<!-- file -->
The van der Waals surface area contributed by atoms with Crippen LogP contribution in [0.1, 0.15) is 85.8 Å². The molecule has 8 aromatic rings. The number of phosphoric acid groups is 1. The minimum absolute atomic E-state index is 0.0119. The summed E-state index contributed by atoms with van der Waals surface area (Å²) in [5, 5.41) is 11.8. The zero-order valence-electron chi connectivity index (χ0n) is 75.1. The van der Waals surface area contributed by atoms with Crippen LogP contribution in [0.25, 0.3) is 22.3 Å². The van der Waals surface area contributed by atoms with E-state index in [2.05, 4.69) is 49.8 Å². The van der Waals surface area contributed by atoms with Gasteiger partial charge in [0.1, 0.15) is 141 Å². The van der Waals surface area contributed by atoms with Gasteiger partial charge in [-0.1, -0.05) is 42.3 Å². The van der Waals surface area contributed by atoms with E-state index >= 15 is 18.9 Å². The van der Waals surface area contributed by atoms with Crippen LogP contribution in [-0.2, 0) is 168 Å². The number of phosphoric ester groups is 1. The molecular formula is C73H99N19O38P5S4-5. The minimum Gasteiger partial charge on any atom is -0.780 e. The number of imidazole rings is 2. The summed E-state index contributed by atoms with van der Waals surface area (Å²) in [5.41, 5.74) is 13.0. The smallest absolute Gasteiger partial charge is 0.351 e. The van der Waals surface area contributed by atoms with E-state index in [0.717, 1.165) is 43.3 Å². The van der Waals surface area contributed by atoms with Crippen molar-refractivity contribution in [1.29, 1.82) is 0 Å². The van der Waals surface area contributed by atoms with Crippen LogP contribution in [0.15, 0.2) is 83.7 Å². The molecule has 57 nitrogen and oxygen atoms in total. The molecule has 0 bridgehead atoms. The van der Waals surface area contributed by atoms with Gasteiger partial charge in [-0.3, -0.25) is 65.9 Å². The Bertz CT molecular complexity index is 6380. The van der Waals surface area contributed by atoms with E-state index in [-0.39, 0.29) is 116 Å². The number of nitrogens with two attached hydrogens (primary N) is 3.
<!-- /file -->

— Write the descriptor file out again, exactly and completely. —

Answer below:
The van der Waals surface area contributed by atoms with Crippen LogP contribution in [0.1, 0.15) is 85.8 Å². The molecule has 8 aromatic rings. The number of phosphoric acid groups is 1. The minimum absolute atomic E-state index is 0.0119. The summed E-state index contributed by atoms with van der Waals surface area (Å²) in [5, 5.41) is 11.8. The zero-order valence-electron chi connectivity index (χ0n) is 75.1. The van der Waals surface area contributed by atoms with Crippen LogP contribution in [0.25, 0.3) is 22.3 Å². The van der Waals surface area contributed by atoms with E-state index in [2.05, 4.69) is 49.8 Å². The van der Waals surface area contributed by atoms with Gasteiger partial charge in [0.1, 0.15) is 141 Å². The van der Waals surface area contributed by atoms with Gasteiger partial charge in [-0.1, -0.05) is 42.3 Å². The van der Waals surface area contributed by atoms with E-state index >= 15 is 18.9 Å². The van der Waals surface area contributed by atoms with Crippen LogP contribution in [-0.2, 0) is 168 Å². The number of phosphoric ester groups is 1. The molecular formula is C73H99N19O38P5S4-5. The minimum Gasteiger partial charge on any atom is -0.780 e. The number of imidazole rings is 2. The summed E-state index contributed by atoms with van der Waals surface area (Å²) in [5.41, 5.74) is 13.0. The smallest absolute Gasteiger partial charge is 0.351 e. The van der Waals surface area contributed by atoms with E-state index in [0.717, 1.165) is 43.3 Å². The van der Waals surface area contributed by atoms with Crippen molar-refractivity contribution in [1.29, 1.82) is 0 Å². The van der Waals surface area contributed by atoms with Crippen LogP contribution in [0.15, 0.2) is 83.7 Å². The molecule has 57 nitrogen and oxygen atoms in total. The molecule has 0 bridgehead atoms. The van der Waals surface area contributed by atoms with Gasteiger partial charge in [-0.3, -0.25) is 65.9 Å². The Bertz CT molecular complexity index is 6380. The van der Waals surface area contributed by atoms with E-state index in [-0.39, 0.29) is 116 Å². The number of nitrogens with two attached hydrogens (primary N) is 3.